Targeted drug delivery using genetically engineered diatom biosilica

Bahman Delalat, Vonda C Sheppard, Soraya Rasi Ghaemi, Shasha Rao, Clive Allan Prestidge, Gordon McPhee, Mary-Louise Rogers, Jacqueline Faye Donoghue, Vinochani Pillay, Terrance Grant Johns, Nils Kroger, Nicolas Voelcker

Research output: Contribution to journalArticleResearchpeer-review

210 Citations (Scopus)


The ability to selectively kill cancerous cell populations while leaving healthy cells unaffected is a key goal in anticancer therapeutics. The use of nanoporous silica-based materials as drug-delivery vehicles has recently proven successful, yet production of these materials requires costly and toxic chemicals. Here we use diatom microalgae-derived nanoporous biosilica to deliver chemotherapeutic drugs to cancer cells. The diatom Thalassiosira pseudonana is genetically engineered to display an IgG-binding domain of protein G on the biosilica surface, enabling attachment of cell-targeting antibodies. Neuroblastoma and B-lymphoma cells are selectively targeted and killed by biosilica displaying specific antibodies sorbed with drug-loaded nanoparticles. Treatment with the same biosilica leads to tumour growth regression in a subcutaneous mouse xenograft model of neuroblastoma. These data indicate that genetically engineered biosilica frustules may be used as versatile backpacks for the targeted delivery of poorly water-soluble anticancer drugs to tumour sites.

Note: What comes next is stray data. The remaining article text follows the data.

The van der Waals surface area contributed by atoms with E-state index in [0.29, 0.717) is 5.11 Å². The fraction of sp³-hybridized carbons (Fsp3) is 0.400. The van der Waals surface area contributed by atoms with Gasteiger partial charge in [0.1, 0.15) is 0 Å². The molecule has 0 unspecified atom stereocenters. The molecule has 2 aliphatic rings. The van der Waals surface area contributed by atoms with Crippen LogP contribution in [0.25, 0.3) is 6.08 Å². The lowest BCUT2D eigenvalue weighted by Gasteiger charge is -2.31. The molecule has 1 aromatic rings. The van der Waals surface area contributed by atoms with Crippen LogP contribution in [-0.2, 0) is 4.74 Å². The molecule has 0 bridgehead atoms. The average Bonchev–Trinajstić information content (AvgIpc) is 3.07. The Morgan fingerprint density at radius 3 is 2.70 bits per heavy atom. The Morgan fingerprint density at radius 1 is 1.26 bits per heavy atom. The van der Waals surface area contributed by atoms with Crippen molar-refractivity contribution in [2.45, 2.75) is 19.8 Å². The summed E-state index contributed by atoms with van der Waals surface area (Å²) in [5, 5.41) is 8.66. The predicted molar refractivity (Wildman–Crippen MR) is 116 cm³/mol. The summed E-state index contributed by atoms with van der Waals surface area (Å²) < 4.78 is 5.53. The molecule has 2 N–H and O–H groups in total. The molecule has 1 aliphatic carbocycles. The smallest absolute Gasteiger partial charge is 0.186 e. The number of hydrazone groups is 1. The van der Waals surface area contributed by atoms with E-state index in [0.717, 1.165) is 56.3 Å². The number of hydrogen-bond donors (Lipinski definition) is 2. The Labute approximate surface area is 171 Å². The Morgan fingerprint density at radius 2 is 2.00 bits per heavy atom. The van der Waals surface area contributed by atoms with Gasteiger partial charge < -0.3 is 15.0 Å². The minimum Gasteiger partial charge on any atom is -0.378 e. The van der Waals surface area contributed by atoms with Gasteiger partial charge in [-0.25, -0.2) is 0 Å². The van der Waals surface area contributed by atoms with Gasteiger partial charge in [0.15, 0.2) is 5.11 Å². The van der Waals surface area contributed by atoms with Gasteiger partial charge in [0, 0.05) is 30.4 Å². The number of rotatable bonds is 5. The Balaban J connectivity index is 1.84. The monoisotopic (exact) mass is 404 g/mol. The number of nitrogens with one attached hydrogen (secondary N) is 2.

Original languageEnglish
Article number8791
Number of pages11
JournalNature Communications
Publication statusPublished - 2015

Cite this